The Secret Wedding
I don’t know why I don’t read Jo Beverley’s books more often; I always like them. After reading The Secret Wedding, I am determined to read fewer lame Harlequin Presents books this year, and more Jo Beverley.
This particular book is a real mixture of plot elements. Part Big Secret, part Road Romance, part Misunderstanding. It sounds like a mixed bag, but when put together it forms a harmonious whole. At the tender age of sixteen, Christian Hill rushes gallantly in to save a Dorcas Frogatt from dishonor, kills her erstwhile fiance (more or less in self defense) and is forced to marry the lady in question. A young military officer, he’s about to leave for Canada. He provides a false name – Jack Hill – and doesn’t even know whether the marriage is legal.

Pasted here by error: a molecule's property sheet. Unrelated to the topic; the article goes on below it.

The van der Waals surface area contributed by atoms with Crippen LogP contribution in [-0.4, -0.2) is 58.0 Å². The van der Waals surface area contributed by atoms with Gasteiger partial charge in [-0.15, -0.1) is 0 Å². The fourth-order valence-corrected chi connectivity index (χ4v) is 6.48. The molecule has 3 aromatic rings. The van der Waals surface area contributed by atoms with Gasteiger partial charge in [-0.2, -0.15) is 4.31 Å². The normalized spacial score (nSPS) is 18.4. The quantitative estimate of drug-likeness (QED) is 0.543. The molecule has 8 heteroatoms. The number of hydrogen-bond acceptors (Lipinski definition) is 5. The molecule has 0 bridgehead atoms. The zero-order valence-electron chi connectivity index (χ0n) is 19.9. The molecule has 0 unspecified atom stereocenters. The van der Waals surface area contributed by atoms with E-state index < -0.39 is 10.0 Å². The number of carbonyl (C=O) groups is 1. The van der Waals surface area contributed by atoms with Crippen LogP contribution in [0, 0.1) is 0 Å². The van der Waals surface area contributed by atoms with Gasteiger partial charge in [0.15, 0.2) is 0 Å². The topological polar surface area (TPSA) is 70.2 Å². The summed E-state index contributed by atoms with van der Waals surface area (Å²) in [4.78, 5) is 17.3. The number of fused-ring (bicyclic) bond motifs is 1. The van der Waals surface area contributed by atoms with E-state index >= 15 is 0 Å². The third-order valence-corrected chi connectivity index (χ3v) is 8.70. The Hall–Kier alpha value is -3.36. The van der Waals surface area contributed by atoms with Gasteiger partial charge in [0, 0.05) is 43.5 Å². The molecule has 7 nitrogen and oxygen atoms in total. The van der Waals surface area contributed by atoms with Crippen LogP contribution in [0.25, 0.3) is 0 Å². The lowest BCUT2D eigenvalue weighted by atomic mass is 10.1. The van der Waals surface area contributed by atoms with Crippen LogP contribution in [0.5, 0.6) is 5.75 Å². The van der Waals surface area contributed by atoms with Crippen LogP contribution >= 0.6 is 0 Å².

Ten years later, he’s all but forgotten about his youthful marriage, until a friend lets him know that someone is inquiring about a Jack Hill. Dorcas’s aunt wrote him years ago to inform him that his wife had died, but now he wonders whether that was really true. He sets out to Yorkshire to discover the truth behind the inquiries. Meanwhile, Dorcas, who now calls herself Caro, has some similar doubts. She was informed that her husband died in Quebec, but since she is contemplating marriage to another, she wants to make sure that she is truly free to wed. When Jack shows up at her home, she isn’t sure whether he is the man she married, but she’s sure he’s at least related to him (she remembers his distinctive eyes). He confuses matters somewhat by introducing himself as Grandiston (which is the title he just inherited). Panicking, she pretends to be a somewhat demented serving maid, then quickly flees to Doncaster, where her solicitor lives. Thinking he’s hot on the trail of something, Christian follows her coach.